Do you need to pay tax when you sell your home?

In general, there is no Capital Gains Tax (CGT) when you sell your home. This applies to a property which has been used as the main family residence. An investment property which has never been used as your own home does not qualify for relief. This

In general, there is no Capital Gains Tax (CGT) when you sell your home. This applies to a property which has been used as the main family residence. An investment property which has never been used as your own home does not qualify for relief. This relief from CGT is commonly known as Private Residence Relief.

Taxpayers are usually entitled to full relief from CGT where all the following conditions are met:

  1. The family home has been the taxpayers only or main residence throughout the period of ownership.
  2. The taxpayer has not let part of the house out – this does not include having a lodger.
  3. No part of the family home has been used exclusively for business purposes (using a room as a temporary or occasional office does not count as exclusive business use).
  4. The garden or grounds including the buildings on them are not greater than 5,000 square metres (just over an acre) in total.
  5. The property was not purchased just to make a gain.

If a property has been occupied at any time as an individual’s private residence, the last 9 months of ownership are disregarded for CGT purposes – even if the individual was not living in the property when it was sold. The time period can be extended to 36 months under certain limited circumstances. There are also special rules for homeowners that work or live away from home.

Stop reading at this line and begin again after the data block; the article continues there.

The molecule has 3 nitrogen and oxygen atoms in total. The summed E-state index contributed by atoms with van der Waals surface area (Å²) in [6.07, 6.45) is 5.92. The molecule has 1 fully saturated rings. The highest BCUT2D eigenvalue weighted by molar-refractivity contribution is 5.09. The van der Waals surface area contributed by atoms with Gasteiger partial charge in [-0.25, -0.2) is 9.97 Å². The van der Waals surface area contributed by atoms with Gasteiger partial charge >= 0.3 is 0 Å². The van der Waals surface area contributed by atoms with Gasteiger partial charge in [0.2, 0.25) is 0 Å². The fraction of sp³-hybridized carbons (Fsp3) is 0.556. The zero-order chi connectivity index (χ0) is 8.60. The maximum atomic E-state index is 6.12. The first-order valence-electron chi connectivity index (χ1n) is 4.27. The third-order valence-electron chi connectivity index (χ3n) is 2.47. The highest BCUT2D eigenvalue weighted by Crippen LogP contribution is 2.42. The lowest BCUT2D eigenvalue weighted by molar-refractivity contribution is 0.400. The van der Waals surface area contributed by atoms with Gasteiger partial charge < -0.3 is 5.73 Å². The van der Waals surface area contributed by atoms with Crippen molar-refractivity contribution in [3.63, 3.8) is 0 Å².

Married couples and civil partners can only count one property as their main home at any one time.

Source: HM Revenue & Customs Tue, 31 Oct 2023 00:00:00 +0100

Latest INSIGHTS

Check out our latest Insights for useful accounting tips and information.

Falling inflation – what does it mean for you?

The following notes are reproduced from a Treasury statement issued 21 May 2024.

Lower inflation supports people by maintaining the purchasing power of their money.

If prices only rise slowly, people can plan their budgets more effectively –

Read More

New Brooms

As time passes during the present election campaign, its seems more likely that we may have a change of government from the 5 July.

Labour have disclosed a number of tax changes they would introduce. To summarise they are:

Private school fees

Read More

Tax Diary July/August 2024

1 July 2024 – Due date for corporation tax due for the year ended 30 September 2023.

6 July 2024 – Complete and submit forms P11D return of benefits and expenses and P11D(b) return of Class 1A NICs.

19 July 2024 – Pay Class 1A NICs (by the 22 July

Read More